St Helens Council warned they must be 'realistic' as it prepares for more cuts

St Helens Councils 2019-2020 budget was the final year of a multi-year budget settlement from central government and resulted in a need for 20.6m of savings to be found over three years.
St Helens Councils 2019-2020 budget was the final year of a multi-year budget settlement from central government and resulted in a need for 20.6m of savings to be found over three years.

A senior council officer has warned the authority has to be “realistic” about future resources as it looks to develop a fresh round of cuts.


St Helens Council’s 2019-2020 budget was the final year of a multi-year budget settlement from central government and resulted in a need for £20.6m of savings to be found over three years.

In October, portfolio holders were asked to develop fresh savings plans to claw back a projected £5.4m budget gap, as cabinet agreed to set a one-year budget for 2020-2021.

The council also has also projected an in-year overspend to £6.7m, according to the latest financial monitoring report for 2019-20.

The report, which went before the audit and financial monitoring overview and scrutiny panel this week, says almost half of the planned savings will not be achieved this current financial year.

Jon Ridgeon, the council’s business support manager, said the failure to achieve savings and to identify alternative proposals has contributed to the current budget pressures.

The most significant areas where savings are not being achieved are within learning disability support services and the library service, which account for £2.8m of nonachievement of savings.

During Tuesday’s meeting, Labour’s Michelle Sweeney asked Mr Ridgeon how he feels the council will manage its finances in the future if additional resources are not forthcoming.

“It’s been very difficult”, Mr Ridgeon said. “We’ve had a sustained period of having to make reductions and savings because of reductions in government funding.

“It is very difficult to balance the books, but we are required legally to set a balanced budget every year.

“And throughout the whole authority, it’s not just finance, it’s finance working in partnership with services to look at areas where we can make efficiencies and savings and make sure we can balance the budget as best we can whilst having the smallest reduction or impact that we can on the services that have been provided to members of the public. It doesn’t get any easier.

“We would like to think that we will get additional resources but again – we’ve also got to be realistic.”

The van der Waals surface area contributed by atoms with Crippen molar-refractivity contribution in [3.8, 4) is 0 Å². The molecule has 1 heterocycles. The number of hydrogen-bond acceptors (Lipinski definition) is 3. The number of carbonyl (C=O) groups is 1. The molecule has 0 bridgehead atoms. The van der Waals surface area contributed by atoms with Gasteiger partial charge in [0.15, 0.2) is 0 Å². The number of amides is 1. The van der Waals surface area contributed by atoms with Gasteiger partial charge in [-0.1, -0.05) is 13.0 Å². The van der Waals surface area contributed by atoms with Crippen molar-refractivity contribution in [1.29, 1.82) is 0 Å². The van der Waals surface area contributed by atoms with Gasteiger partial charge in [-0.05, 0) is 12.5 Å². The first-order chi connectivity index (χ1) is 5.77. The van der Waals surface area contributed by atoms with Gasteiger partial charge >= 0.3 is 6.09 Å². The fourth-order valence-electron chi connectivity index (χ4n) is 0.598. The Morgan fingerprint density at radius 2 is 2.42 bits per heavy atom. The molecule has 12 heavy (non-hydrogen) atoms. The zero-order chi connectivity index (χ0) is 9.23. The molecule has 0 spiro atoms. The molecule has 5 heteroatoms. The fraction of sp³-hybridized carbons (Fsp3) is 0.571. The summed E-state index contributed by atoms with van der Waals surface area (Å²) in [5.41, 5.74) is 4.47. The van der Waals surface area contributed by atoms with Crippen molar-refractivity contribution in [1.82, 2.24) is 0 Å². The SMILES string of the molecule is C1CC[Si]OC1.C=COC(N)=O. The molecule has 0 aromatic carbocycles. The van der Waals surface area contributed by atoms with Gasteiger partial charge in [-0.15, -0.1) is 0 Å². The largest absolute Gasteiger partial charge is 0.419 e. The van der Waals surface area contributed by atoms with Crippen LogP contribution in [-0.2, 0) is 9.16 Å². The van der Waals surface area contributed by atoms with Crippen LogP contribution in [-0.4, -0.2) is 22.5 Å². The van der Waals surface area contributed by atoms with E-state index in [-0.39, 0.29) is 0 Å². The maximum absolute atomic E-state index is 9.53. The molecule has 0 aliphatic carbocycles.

Mr Ridgeon said the one-year funding settlement provided by central government for 2019-20, unlike the usual multi-year funding settlement, has created extra “uncertainty”.

He said this has made planning for the future “very difficult”.

Coun Derek Long, chairman of the audit and financial monitoring overview and scrutiny panel, said it is clear local authorities are not being properly financed.

The former council leader said pressures on the authority’s budget are “real pressures on real people”, who will end up “damaged” as a result.

These comments were echoed by fellow Labour councillor Joe Pearson, the former cabinet member for protecting young people, who described the funds received from central government as “insufficient”.

Coun Pearson said elected members have recently been briefed by officers on savings, as portfolio holders look to develop detailed portfolio budget options to close the forecast budget gap.

The Billinge and Seneley Green councillor asked if the panel could receive regular updates on the impacts fresh cuts are having on the most vulnerable people in the borough.

“It’s a very difficult time for us as a local authority, all local authorities,” Coun Pearson said.

“The amount of money we receive from central government is insufficient to a degree that the savings we have to make impact on the most vulnerable people in our society and in our town.

“That being said I think as a scrutiny panel it requires us at regular intervals to have sight of the impact those cuts have on the vulnerable people with mental ill health, older people, etcetera, and children.

“If we can add that as an ongoing report to this committee, that would be very helpful, and I think it would help satisfy the general public that we’re doing the best we can for all of our residents.”